China asks ride-hailing company Didi to delist from US over security fears

Regulators have directed Didi to work out precise details, which include proposals for privatisation or a Hong Kong float

Chinese regulators have asked Didi Global’s top executives to devise a plan to delist from US bourses, people familiar with the matter said, an unprecedented request that’s likely to revive fears about Beijing’s intentions for its giant tech industry.

The country’s tech watchdog wants management to take the company off the New York Stock Exchange because of concerns about leakage of sensitive data, the people said, asking not to be identified discussing a sensitive matter. The Cyberspace Administration of China, the agency responsible for data security in the country, has directed Didi to work out precise details, subject to government approval, it said.

Proposals under consideration include a straight-up privatisation or a share float in Hong Kong, followed by a delisting from the US, the people added. If the privatisation proceeds, the proposal will likely be at least the $14 IPO price since a lower offer so soon after the June initial public offering could prompt lawsuits or shareholder resistance, the people said.

If there is a secondary listing in Hong Kong, the IPO price would probably be a discount to the share price in the US, $8.11 as of Wednesday’s close.

Shares in SoftBank Group, Didi’s biggest minority shareholder, slid more than 5 per cent in Tokyo.

Deliberations continue and it’s possible regulators will backtrack on their request, the people said. Either option would deal a severe blow to a ride-hailing giant that pulled off the largest US IPO by a Chinese firm since Alibaba Group Holding’s in 2014. Representatives for Didi and the CAC didn’t respond to requests for comment.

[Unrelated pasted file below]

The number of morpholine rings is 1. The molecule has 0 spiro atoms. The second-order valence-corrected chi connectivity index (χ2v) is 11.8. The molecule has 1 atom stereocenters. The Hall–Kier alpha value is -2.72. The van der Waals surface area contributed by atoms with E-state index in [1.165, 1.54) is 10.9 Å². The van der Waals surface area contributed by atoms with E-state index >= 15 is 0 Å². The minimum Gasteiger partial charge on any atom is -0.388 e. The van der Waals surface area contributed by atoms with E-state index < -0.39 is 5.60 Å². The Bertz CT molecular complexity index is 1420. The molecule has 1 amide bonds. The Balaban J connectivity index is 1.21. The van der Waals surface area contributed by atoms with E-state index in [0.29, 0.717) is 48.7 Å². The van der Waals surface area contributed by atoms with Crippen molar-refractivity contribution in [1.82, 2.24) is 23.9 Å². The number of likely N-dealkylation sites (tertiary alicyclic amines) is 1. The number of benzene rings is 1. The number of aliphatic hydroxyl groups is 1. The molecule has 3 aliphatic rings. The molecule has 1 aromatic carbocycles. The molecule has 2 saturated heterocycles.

Didi sparked the ire of Beijing when it proceeded with its New York stock offering this summer, despite regulatory requests that it ensure the security of its data before the IPO. Chinese regulators quickly launched multiple investigations into the company and have considered a range of unprecedented penalties, Bloomberg News reported in July.

It’s possible that the delisting would be part of a package of punishments for Didi. Beijing’s municipal government has proposed an investment in the company that would give state-run firms effective control, Bloomberg News reported in September. Such an investment could help Didi finance the repurchase of its US-traded shares.

Didi is currently controlled by the management team of co-founder Cheng Wei and president Jean Liu, which received aggregate voting power of 58 per cent after the company’s US initial public offering. SoftBank and Uber Technologies are Didi’s biggest minority shareholders.

Even if Didi shifts its listing to Hong Kong, it will have to address the data security concerns that have drawn regulatory scrutiny. The company may have to give up control of its data to a third-party – again undercutting its price tag.

Regulators have weighed a delisting for Didi since the summer, after the world’s largest ride-hailing company infuriated officials by ploughing ahead with its US IPO, Bloomberg News has reported.

A withdrawal from US bourses could stoke fears of an exodus of Chinese firms as Washington and Beijing quarrel about access to listed firms’ books. On Thursday, a senior Chinese regulatory official said such delistings would be a setback for relations with the US, while offering broad support for Hong Kong as an alternative venue.

Didi – once feted for defeating Uber in China – has now become a test case for a broader Chinese government effort to curb the power of internet titans. Xi Jinping’s administration, keen to promote his vision of sharing the wealth or “common prosperity,” has targeted an internet sector that’s accumulated vast wealth by operating on the periphery of the law, minted an unprecedented number of billionaires and enriched local and foreign investors in the process.

A state-directed privatisation would be unprecedented for a private firm of Didi’s stature and send a signal to American investors, long accustomed to investing freely in China’s largest corporations from Alibaba to Baidu and JD.com.

Updated: November 26th 2021, 7:12 AM
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